Chancellor High School Receives VDOE Continuous Improvement Award
Chancellor High is one of the 93 schools in Virginia recognized by the Virginia Department of Education for its Continuous Improvement in the 2022-2023 year based on Chancellor High’s accreditation, testing results, and graduation rate. 

Our hardworking, dedicated instruction, support, and administration teams achieved these exemplary results. We laud their accomplishments!

We dedicate ourselves to continuous improvement as a division. We pursue excellence from the top down by coaching our principals at each educational level - Elementary, Middle, and high - to share their “best practices” with their fellow principals and professional colleagues across our division. Together, we are doing a great job preparing our students for their future!

Mark B. Taylor, J.D.
SCPS Superintendent

Important Message from the Superintendent

We are excited to present this encouraging report on teacher vacancies and staffing within our school division. 

Despite the broader challenge of statewide teacher shortages, we are proud to share that Spotsylvania County Public Schools is actively and successfully meeting those challenges. In a year when Virginia experienced an increase in teacher vacancies, with a state-wide rate of 4.8%, SCPS achieved a lower rate of 3.3%, demonstrating our commitment to providing a stable environment for our students.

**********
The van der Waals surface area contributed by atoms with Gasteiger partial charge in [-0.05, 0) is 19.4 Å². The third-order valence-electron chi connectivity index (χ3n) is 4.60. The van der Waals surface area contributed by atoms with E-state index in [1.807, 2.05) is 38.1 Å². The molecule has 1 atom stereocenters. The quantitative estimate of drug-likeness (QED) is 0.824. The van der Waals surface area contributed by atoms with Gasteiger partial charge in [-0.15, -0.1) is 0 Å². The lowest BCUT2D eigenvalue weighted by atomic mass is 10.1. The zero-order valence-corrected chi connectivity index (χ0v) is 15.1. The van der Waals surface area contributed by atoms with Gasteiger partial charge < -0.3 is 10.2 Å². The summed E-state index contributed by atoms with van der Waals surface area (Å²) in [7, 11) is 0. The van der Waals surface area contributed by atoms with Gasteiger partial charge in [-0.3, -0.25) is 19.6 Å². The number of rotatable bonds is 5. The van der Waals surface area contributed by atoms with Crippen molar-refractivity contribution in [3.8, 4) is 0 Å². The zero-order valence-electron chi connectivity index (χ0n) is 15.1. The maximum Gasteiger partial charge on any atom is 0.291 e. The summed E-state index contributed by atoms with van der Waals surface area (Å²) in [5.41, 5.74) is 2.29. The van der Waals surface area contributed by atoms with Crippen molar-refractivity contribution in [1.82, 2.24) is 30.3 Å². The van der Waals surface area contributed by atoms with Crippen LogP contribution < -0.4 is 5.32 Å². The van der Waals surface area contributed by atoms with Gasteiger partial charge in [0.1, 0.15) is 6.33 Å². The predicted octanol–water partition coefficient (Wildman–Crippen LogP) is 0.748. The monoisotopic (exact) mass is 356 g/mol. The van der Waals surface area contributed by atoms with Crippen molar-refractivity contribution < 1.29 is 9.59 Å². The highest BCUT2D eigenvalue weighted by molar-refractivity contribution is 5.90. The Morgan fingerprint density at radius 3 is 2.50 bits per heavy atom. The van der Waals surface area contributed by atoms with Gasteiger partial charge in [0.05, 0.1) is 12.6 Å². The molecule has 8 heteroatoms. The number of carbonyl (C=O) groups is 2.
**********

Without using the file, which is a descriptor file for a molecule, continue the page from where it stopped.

We aggressively address these vacancies, actively recruiting and onboarding teachers to fill critical roles. Our leadership team monitors enrollment trends and staffing requirements, ensuring every student receives a high-quality education. 

Our efforts to adhere to state-wide standards and ratios yield positive results. Our elementary and secondary classes are well within these parameters, promoting effective learning environments for our students. 

Additionally, we have addressed teacher compensation and contractual arrangements for those who go above and beyond their standard loads, emphasizing fair treatment and recognition of our dedicated educators. We are also working diligently to reduce the number of online classes due to staffing vacancies, ensuring a more seamless learning experience for our students. 

While we acknowledge the challenges posed by the teacher shortage, it is also heartening to note that nationwide teacher turnover may not be as significant as initially thought. We are committed to providing comprehensive support and resources to retain our exceptional teaching staff. We will continue to adapt and innovate to ensure that Spotsylvania County Public Schools remains a place of exceptional learning and growth. 

Thank you for your unwavering support, and together, we will overcome these teacher shortage challenges and continue to provide outstanding education to our students. 


Mark B. Taylor, J.D. 
SCPS Superintendent

Summary of Enrollment and Staffing Levels